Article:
Stacks and Stacks

Good grief, you could almost have believed that it was spring today. I think that’s two pleasant days so far in February and it’s only 24th! [Ed: Sarcasm will get you everywhere.]

Since I was home alone and wanted an excuse to be out in the sunshine, I thought I might go in search of a spring-like picture, perhaps for the Leighton-Linslade U3A website. So, I dropped the roof of the Mazda, dropped my camera rucksack in the Mazda and set off. It’s snowdrop season so that seemed an appropriate subject. I first headed for a small wood nearby that we knew was stacked with clumps of snowdrops. Unfortunately the wood is private land but it is possible to see in over a hedge from the road. Having arrived, my real problem was that the road is a narrow country lane and there was nowhere suitable to park a low-ground-clearance car like a Mazda MX5 – Land Rover, OK; MX5, bad idea.

Instead, I headed for Stockgrove Country Park where there is an old boating lake with the remains of an old boathouse – that might make a suitable subject, too. Fortune failed me again. In addition to the old boating lake and boathouse ruins, there were seething masses of people armed either with Satan’s little disciples or partially tamed, though usually under-controlled, wolf descendants. The car park was stacked as were the muddy edges of the country road leading to and from the park entrance. It seemed as though every mother and/or dog-owner in Bedfordshire had descended on the same spot. Half term, darn it! Don’t any of these folks go to work? Foiled for a second time, I spun Mazzie round and headed home to wash off all the mud that had accumulated on my abortive cross-country photography attempt.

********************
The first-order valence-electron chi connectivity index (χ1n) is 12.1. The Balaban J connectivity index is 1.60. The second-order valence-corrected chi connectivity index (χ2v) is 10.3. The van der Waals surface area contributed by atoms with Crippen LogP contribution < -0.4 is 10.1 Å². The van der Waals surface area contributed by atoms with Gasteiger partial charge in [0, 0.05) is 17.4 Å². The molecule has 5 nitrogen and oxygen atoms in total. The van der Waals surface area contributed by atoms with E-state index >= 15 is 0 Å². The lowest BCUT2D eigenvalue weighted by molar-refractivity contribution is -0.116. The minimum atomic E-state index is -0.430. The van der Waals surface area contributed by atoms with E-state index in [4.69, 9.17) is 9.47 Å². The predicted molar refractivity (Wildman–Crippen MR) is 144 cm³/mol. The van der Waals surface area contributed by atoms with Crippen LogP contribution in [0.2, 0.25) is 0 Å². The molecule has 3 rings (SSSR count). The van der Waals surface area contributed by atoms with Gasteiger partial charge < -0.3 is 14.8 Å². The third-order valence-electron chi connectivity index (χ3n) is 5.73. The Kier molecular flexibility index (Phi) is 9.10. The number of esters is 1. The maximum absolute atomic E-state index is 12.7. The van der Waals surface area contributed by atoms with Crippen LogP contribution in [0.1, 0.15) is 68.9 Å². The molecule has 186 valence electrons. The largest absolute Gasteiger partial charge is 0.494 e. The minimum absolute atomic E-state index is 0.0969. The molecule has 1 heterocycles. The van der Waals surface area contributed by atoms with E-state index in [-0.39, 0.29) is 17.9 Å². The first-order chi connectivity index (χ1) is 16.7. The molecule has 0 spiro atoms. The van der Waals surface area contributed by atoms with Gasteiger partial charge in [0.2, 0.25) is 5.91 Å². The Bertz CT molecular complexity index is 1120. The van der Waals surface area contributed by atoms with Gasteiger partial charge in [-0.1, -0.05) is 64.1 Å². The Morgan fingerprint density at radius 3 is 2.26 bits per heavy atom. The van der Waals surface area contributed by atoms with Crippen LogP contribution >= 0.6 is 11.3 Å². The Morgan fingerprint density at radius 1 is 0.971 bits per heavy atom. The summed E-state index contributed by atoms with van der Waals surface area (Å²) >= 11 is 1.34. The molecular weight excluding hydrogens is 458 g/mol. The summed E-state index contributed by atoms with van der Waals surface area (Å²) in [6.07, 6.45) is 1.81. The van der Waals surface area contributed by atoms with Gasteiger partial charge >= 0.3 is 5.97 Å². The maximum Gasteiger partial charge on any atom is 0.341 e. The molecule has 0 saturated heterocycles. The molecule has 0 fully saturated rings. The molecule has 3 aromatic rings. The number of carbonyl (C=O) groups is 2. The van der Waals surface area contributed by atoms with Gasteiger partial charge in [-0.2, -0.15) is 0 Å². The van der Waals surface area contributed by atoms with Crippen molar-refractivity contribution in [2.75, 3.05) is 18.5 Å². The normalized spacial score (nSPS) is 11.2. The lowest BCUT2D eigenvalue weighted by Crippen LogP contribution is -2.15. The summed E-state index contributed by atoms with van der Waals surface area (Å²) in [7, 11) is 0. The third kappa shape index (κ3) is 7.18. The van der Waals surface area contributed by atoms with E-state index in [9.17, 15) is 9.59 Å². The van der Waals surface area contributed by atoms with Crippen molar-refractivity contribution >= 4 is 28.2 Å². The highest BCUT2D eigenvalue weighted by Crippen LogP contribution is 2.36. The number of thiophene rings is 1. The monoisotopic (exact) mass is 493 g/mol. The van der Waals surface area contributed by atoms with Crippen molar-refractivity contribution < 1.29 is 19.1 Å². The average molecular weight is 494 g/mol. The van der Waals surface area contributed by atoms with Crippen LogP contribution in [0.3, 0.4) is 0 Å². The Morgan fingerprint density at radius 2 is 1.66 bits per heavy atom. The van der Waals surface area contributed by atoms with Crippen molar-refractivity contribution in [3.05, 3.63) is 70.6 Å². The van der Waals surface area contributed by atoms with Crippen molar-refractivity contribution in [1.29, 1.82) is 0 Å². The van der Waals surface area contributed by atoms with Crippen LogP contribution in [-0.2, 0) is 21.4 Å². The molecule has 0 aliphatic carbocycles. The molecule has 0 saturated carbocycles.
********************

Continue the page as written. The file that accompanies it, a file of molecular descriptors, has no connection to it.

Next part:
Some time ago I installed a piece of software called CombineZP – catchy little name, not! – but I’d never tried it. It does something called image stacking. One of the problems with close-up photography, particularly macro photography, is that you frequently cannot get enough depth of field for the whole subject to be in focus. A related problem, typically in landscapes, is caused by high contrast situations when you can’t expose all parts of the scene correctly to maintain detail – you either expose the darker areas correctly and burn out the highlights or expose the highlights correctly and lose detail in the darkest shadows.

IMG_8209_RoseIMG_8210_RoseIMG_8211_RoseEnter CombineZP which merges several images. For close-ups, the idea is that you take multiple shots focussed on different planes of the subject then smash them together into a single composite image. I decided to give it a go with Carol’s Valentine’s Day rose which, though now past its best, is still in reasonably good nick. For a first attempt I took three shots focussed on the nearest and furthest points together with what seemed like a suitable mid-way point. Here are the three individual shots to show you what I mean. (You’ll have to click on the thumbnails and look at the full size image to see the fine detail.)

CombinedRose_1CombineZP is full of scientific complexity but I managed to ignore all that and in a very short time I’d managed to generate my first focus-stacked image and here it is. This could probably have done with a few additional shots focussed on more intermediate planes but it really isn’t bad, I’d say.

Of course, this is fine for still life type shots but the chances of a dragonfly remaining motionless on a windless day (so the grass stems don’t move either) are zero so I doubt it’ll help there but it’s a fun technique in the right situation.

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